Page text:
• Country style paté. (Brett Stevens)Source: Brett Stevens
In celebration of Bastille Day, here are seven ideas on how to host a chic picnic with French savoir-faire.
By
Samantha van Egmond

13 Jul 2016 - 9:00 AM  UPDATED 13 Jul 2016 - 3:09 PM

Parisians love their parks, and not just for exercise. Blame it on the weather or perhaps apartment living, but when the sun comes out, locals flock to the city’s green spaces to share food, socialise with friends and drink wine until the sun goes down. In celebration of Bastille Day, let’s pretend for a moment that it is Paris in the springtime with these tips on mastering the art of the French picnic. (And if it's winter where you are, a picnic on a sunny winter day can be wonderful). Bon appétit!

1. Pass the breadbasket

Anyone who has dined in France will be familiar with the confliction of delight and unease at seeing an overloaded breadbasket placed at the table. Baguettes are iconic of France and an essential at every French picnic. Why the unusual shape? Legend has it Napoleon Bonaparte asked that bread for his soldiers be made in long, slender loaves of precise measurements to fit into the pocket on their uniforms. Impress fellow picnic-goers by making one from scratch. Or grab a premade version from the nearest bakery and fill it with ham, cheese, fresh tomato and a smothering of Dijon mustard. In the unlikely event you find yourself with leftovers, there is nothing to do but make French onion soup.

2. Embrace the aperitif

A pre-dinner drink thought to stimulate the appetite, the aperitif – derived from the Latin word aperire, meaning ‘to open’ – has long been sipped almost ritually by the French at meal times. Who are we to argue with tradition? Une petite drop while lolling in the sun indeed offers the sentiment of being on a European vacation. A French favourite is Lillet, an aromatic tipple originating in Podensac, a small village south of Bordeaux, made from a blend of Bordeaux wines and handcrafted fruit liqueurs. Another is pastis (commonly known by brand names Pernod and Ricard), an anise-flavoured spirit created and produced in Marseille. If you’re well-organised with picnic supplies, why not whip up this refreshing bohemian tipple, the Versailles Experience, and plant yourself firmly on everyone’s summer guest list.

3. Niçoise Salad

This classic French summer salad was named after the city of Nice, in the Provence-Alpes-Côte d'Azur region, and carries a strong Mediterranean flavour. It is generally agreed that an authentic Niçoise salad should include olives, garlic, anchovies and tomato, but no cooked items such as hard-boiled eggs and potatoes, however there are many variations. The salad is almost always paired with traditional Provencal seasonings of olive oil, basil and garlic. For a tasty alternative, try this beetroot and walnut salad or witlof, caramelised walnut and Roquefort salad.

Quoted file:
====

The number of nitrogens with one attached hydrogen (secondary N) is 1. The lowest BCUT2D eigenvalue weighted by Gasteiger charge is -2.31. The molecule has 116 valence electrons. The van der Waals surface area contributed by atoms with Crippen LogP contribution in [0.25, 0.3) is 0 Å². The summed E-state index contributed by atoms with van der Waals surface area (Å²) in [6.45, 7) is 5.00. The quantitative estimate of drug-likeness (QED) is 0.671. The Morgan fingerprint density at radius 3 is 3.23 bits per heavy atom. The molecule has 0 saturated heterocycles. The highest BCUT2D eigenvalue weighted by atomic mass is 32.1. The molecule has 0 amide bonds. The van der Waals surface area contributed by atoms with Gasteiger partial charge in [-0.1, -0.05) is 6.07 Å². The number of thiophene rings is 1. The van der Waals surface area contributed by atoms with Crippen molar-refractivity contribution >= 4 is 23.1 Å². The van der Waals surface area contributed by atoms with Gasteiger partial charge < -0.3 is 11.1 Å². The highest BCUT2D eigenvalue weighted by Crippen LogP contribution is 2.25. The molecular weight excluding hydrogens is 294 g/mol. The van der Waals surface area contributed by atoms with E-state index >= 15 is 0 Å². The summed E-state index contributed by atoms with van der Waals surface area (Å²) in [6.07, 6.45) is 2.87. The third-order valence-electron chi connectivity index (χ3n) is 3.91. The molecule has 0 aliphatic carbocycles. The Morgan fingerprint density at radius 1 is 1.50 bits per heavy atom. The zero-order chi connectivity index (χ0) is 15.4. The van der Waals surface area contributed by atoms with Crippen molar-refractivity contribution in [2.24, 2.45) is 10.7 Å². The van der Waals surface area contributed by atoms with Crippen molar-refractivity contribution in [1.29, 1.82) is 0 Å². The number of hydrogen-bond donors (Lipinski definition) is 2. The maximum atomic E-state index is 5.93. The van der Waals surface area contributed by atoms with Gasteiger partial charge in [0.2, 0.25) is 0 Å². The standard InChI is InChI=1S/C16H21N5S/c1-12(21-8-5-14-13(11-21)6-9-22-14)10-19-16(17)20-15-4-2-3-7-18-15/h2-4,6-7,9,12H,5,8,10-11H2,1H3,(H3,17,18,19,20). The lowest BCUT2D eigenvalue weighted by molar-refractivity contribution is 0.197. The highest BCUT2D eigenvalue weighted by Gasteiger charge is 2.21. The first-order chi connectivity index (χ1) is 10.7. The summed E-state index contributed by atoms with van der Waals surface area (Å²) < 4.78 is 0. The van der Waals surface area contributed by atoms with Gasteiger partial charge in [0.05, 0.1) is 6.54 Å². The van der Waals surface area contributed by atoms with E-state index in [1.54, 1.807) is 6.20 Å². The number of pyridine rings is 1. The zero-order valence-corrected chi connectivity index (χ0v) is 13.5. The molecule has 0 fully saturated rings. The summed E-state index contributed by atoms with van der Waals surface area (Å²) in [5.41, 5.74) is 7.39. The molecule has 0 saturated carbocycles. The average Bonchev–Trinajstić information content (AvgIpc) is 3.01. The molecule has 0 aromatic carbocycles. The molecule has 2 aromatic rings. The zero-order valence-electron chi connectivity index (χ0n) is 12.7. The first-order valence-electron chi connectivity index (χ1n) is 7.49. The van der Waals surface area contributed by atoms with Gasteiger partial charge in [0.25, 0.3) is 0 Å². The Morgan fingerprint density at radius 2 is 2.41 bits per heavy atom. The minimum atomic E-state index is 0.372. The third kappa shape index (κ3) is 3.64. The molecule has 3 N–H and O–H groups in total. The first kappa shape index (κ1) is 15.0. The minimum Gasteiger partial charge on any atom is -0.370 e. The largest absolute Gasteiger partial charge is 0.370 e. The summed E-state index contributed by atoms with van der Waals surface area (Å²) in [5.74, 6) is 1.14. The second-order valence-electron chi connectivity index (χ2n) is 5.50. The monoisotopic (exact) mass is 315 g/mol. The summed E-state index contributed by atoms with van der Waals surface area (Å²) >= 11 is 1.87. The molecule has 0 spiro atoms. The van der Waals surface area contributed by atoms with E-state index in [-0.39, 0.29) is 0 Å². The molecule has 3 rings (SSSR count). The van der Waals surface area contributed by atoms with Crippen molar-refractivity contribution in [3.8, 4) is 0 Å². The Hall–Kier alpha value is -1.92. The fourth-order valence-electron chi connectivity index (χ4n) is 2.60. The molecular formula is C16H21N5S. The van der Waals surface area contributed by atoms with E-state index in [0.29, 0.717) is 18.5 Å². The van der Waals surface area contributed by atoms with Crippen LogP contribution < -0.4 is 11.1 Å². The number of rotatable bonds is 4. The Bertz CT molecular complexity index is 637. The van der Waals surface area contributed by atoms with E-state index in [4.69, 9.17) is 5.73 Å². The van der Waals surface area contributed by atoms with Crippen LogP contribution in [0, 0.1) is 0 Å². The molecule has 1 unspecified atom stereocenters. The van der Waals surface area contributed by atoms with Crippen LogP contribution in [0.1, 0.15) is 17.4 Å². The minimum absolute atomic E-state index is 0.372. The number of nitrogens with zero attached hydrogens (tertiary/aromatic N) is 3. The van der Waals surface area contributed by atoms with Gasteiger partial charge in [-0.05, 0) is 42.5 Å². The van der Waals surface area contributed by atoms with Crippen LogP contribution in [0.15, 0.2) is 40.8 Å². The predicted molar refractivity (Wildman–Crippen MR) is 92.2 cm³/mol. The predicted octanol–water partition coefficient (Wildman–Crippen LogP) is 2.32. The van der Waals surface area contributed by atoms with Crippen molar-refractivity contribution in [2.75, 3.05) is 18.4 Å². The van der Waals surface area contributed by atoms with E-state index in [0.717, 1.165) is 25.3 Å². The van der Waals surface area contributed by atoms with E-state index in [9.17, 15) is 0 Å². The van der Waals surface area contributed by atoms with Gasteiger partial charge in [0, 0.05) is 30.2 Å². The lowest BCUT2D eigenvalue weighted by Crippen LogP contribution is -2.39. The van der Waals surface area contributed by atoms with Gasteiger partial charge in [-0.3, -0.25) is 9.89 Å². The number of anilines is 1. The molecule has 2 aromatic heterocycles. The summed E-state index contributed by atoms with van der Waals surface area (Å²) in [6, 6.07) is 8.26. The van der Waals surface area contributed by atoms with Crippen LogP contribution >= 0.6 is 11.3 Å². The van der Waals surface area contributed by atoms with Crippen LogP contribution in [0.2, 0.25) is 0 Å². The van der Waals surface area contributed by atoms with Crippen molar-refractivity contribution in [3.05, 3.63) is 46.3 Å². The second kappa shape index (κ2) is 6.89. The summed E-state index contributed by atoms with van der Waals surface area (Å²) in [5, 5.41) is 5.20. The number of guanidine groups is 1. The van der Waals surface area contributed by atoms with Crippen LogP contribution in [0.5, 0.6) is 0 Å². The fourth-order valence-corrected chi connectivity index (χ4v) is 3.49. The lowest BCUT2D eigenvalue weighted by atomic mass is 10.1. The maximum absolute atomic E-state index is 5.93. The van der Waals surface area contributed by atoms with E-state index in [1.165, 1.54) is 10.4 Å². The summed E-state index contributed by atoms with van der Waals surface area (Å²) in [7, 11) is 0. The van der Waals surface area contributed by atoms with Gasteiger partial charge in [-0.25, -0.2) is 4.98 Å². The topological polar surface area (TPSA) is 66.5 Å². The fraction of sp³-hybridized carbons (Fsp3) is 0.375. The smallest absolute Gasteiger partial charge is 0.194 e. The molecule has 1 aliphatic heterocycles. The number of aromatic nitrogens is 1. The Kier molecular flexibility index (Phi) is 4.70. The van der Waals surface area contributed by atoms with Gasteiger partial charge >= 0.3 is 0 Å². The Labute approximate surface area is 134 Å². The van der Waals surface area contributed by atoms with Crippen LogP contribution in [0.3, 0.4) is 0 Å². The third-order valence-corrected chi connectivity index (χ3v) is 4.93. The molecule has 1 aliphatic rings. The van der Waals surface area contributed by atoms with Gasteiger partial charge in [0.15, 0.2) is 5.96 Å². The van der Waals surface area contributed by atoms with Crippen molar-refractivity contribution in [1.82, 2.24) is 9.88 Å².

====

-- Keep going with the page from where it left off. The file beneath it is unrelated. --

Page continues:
4. Yes way to rosé

France is the world’s highest producer of rosé, with the majority coming out of the Provence region (here’s a quick rundown on French wine regions). Enjoying a chilled glass under the shade of the plane trees screams ‘Mediterranean summer’, especially when paired with cheese platters and petanqué. Council restrictions permitting, take along a bottle to complement your food and don’t forget the ice bucket, preferably of the vintage variety plucked from a Sunday brocante in the countryside. Lastly, be sure brush up on your knowledge of reading French wine labels before you head to the store.

5. Cheese please

Along with linen napkins and real (read: not plastic) cutlery, cheese is a staple at every Parisian picnic, with the nation being home to around 400 different French cheeses. But with so many delicious varieties, how does one choose? Include a good mix of textures and flavours – two popular soft cheeses, brie (which comes from Île de France) and camembert (originating in Normandy), are perfect for spreading onto crusty bread, while there are many tasty (if pungent) blue varieties to choose from – this guide to French cheese will help you to navigate the options. Some fried zucchini flowers (beignets de fleurs de courgette) would also make a welcome addition to any cheese platter when stuffed with seasoned ricotta.

6. Cue the charcuterie

While on the subject of platters, a French-inspired day in the park wouldn’t be the same without a charcuterie plate. Not just about meats of various cuts, cures and flavours, this is a chance to get creative with mustards, pickles and condiments. A traditional country-style paté and cucumber and smoked trout terrine can be made beforehand – simply remove from the fridge and serve with gherkins and a light red wine.

7. Tarte up with tatin

This classic French dessert is said to have been created by accident around 1900 when Stephanie Tatin, who ran a hotel in France with her sister, was making a traditional apple pie and left her apples cooking in butter and sugar for too long. A fortunate mistake – in an attempt to save the dessert for her guests the end result was the upside-down cake we know today as the tarte tatin. Stick with the classic or try this tasty pear adaptation – Le Creuset cast iron pan optional…

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